Community Mental Health Journal

, Volume 22, Issue 4, pp 303–313 | Cite as

Travel distance as time price and the demand for mental health services

  • Stephen L. White


The ways in which health and mental health services are rationed is an area of growing concern among policy makers and administrators. More attention is being focused on how publicly supported mental health services are utilized and on how health care services in general are used depending upon how they are organized and reimbursed. Price is the marketplace's principal rationing device; the price and the consumption of a good are inversely related. Mental health services, however, tend to have a low money such that money price may not act as a rationing device for those services. This investigation examines the effect of travel distance, a surrogate for time price, from one's home to a community mental health center on the utilization of the center's services. A random sample of 224 clients was studied to determine the effect of their individual travel distances, ages, fees at the center, incomes, employment, gender, and the presence of substitutes on the length and intensity of utilization. Six log-linear regression models were specified and Ordinary Least Squares was used to determine the effect of each independent variable on the utilization of services. In each model travel distance as a measure of time price was found to be a significant factor in utilization. Time price elasticities of demand from this study are compared with elasticities reported in earlier time price studies in health care. The administrative and policy implications of the findings are discussed.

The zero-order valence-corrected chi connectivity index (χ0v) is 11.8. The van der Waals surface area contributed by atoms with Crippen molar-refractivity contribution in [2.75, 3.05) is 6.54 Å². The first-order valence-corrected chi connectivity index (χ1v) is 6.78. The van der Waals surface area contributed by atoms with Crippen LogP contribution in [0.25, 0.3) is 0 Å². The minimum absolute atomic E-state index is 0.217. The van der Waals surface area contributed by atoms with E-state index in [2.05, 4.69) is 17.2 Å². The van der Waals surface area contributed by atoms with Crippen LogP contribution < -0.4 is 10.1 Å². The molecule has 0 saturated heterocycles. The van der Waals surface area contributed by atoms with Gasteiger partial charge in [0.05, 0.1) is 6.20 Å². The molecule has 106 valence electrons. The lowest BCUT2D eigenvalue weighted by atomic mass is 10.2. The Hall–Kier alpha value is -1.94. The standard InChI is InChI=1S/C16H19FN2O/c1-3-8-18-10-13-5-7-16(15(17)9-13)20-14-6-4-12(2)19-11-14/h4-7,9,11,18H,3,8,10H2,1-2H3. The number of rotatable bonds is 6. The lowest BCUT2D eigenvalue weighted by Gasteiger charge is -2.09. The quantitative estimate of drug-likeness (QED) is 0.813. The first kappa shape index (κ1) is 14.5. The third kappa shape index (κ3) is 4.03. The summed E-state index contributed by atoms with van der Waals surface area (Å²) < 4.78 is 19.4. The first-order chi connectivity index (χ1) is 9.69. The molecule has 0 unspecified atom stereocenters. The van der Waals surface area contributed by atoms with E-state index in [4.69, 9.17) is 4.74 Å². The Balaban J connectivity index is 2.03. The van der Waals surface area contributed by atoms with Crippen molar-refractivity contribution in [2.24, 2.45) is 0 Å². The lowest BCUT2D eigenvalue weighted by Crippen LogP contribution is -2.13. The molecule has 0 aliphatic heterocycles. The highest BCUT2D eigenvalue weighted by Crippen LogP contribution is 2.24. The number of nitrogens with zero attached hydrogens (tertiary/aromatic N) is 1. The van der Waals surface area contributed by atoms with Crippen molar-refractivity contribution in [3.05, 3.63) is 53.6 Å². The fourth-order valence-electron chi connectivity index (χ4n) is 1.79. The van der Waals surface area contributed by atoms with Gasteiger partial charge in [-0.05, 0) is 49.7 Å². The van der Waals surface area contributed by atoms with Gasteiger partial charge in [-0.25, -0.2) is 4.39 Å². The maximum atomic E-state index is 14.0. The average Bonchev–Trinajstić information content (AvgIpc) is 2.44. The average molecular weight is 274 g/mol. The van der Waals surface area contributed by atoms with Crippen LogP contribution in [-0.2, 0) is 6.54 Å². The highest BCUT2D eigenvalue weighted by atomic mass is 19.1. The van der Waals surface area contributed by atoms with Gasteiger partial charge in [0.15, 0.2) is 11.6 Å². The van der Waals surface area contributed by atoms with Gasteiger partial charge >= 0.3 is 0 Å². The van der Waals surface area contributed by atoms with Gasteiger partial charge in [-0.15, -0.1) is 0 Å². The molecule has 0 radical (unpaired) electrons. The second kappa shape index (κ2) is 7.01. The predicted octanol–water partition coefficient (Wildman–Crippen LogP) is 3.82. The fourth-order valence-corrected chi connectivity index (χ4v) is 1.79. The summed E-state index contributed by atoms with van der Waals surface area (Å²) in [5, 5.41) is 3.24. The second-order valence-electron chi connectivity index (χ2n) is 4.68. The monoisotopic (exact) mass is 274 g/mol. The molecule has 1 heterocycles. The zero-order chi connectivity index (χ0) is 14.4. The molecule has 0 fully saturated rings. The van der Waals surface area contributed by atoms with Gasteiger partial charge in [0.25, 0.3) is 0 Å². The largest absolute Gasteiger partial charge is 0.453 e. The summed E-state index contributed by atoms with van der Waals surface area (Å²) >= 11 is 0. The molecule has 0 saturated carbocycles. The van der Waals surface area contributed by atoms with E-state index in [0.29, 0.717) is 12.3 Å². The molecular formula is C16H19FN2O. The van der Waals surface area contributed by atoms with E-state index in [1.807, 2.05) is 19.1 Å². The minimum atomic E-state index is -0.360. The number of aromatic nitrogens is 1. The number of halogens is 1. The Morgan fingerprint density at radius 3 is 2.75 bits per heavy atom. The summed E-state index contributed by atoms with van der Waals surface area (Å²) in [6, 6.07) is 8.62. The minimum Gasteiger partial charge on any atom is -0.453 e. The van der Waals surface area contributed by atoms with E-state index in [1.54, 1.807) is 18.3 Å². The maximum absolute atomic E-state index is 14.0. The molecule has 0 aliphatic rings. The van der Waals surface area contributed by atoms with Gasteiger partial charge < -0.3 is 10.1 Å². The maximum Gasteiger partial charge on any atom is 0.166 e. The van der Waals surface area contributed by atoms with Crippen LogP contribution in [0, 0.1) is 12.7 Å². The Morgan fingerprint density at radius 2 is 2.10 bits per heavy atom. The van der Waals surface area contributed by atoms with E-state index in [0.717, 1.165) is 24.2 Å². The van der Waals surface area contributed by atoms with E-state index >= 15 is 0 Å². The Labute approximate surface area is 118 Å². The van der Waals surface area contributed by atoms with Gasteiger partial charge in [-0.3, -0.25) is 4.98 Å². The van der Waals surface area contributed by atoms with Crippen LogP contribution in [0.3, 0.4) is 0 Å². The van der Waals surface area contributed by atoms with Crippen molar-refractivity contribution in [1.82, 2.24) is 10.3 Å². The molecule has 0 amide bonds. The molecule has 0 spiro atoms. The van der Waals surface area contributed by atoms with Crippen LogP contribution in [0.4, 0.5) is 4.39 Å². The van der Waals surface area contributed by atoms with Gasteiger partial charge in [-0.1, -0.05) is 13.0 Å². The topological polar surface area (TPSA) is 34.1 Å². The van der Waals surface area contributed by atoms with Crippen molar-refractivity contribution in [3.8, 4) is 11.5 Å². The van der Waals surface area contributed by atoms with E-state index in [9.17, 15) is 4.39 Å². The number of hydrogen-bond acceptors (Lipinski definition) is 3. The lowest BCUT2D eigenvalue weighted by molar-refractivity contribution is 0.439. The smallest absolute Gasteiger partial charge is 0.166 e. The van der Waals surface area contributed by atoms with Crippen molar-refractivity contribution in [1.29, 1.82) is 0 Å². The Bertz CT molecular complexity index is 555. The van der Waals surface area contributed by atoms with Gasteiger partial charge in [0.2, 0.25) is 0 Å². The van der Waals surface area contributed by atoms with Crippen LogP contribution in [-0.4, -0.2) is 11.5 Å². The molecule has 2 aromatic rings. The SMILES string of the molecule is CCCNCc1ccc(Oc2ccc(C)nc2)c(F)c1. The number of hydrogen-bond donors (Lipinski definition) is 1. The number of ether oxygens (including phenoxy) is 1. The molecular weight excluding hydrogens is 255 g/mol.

Health Center Mental Health Service Health Care Service Community Mental Health Travel Distance 
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Copyright information

© Human Sciences Press 1986

Authors and Affiliations

  • Stephen L. White
    • 1
    • 2
  1. 1.Florida Health CoalitionMiami
  2. 2.Health Policy and Management, College of Public HealthUniversity of South FloridaTampa

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